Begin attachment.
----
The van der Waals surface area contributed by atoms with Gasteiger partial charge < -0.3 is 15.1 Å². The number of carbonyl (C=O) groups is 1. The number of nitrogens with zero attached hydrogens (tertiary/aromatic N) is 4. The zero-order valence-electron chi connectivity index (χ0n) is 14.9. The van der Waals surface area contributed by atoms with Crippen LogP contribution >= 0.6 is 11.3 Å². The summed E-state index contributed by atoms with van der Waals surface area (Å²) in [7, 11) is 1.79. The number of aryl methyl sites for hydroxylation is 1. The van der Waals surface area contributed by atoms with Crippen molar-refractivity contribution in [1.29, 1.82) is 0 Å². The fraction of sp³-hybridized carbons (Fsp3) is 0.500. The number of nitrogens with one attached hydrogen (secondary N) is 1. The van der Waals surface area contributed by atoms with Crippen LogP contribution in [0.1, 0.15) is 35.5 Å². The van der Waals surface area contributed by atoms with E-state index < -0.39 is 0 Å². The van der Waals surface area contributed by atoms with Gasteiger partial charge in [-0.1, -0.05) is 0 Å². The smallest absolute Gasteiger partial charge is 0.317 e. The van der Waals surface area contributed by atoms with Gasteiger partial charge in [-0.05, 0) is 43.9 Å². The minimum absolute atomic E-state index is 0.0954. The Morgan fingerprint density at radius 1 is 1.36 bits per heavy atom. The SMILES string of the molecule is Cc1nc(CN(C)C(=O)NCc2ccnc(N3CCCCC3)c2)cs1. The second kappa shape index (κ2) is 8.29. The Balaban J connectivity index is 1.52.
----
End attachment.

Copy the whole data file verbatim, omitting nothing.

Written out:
The van der Waals surface area contributed by atoms with Gasteiger partial charge < -0.3 is 15.1 Å². The number of carbonyl (C=O) groups is 1. The number of nitrogens with zero attached hydrogens (tertiary/aromatic N) is 4. The zero-order valence-electron chi connectivity index (χ0n) is 14.9. The van der Waals surface area contributed by atoms with Crippen LogP contribution >= 0.6 is 11.3 Å². The summed E-state index contributed by atoms with van der Waals surface area (Å²) in [7, 11) is 1.79. The number of aryl methyl sites for hydroxylation is 1. The van der Waals surface area contributed by atoms with Crippen molar-refractivity contribution in [1.29, 1.82) is 0 Å². The fraction of sp³-hybridized carbons (Fsp3) is 0.500. The number of nitrogens with one attached hydrogen (secondary N) is 1. The van der Waals surface area contributed by atoms with Crippen LogP contribution in [0.1, 0.15) is 35.5 Å². The van der Waals surface area contributed by atoms with E-state index < -0.39 is 0 Å². The van der Waals surface area contributed by atoms with Gasteiger partial charge in [-0.1, -0.05) is 0 Å². The smallest absolute Gasteiger partial charge is 0.317 e. The van der Waals surface area contributed by atoms with Gasteiger partial charge in [-0.05, 0) is 43.9 Å². The minimum absolute atomic E-state index is 0.0954. The Morgan fingerprint density at radius 1 is 1.36 bits per heavy atom. The SMILES string of the molecule is Cc1nc(CN(C)C(=O)NCc2ccnc(N3CCCCC3)c2)cs1. The second kappa shape index (κ2) is 8.29. The Balaban J connectivity index is 1.52.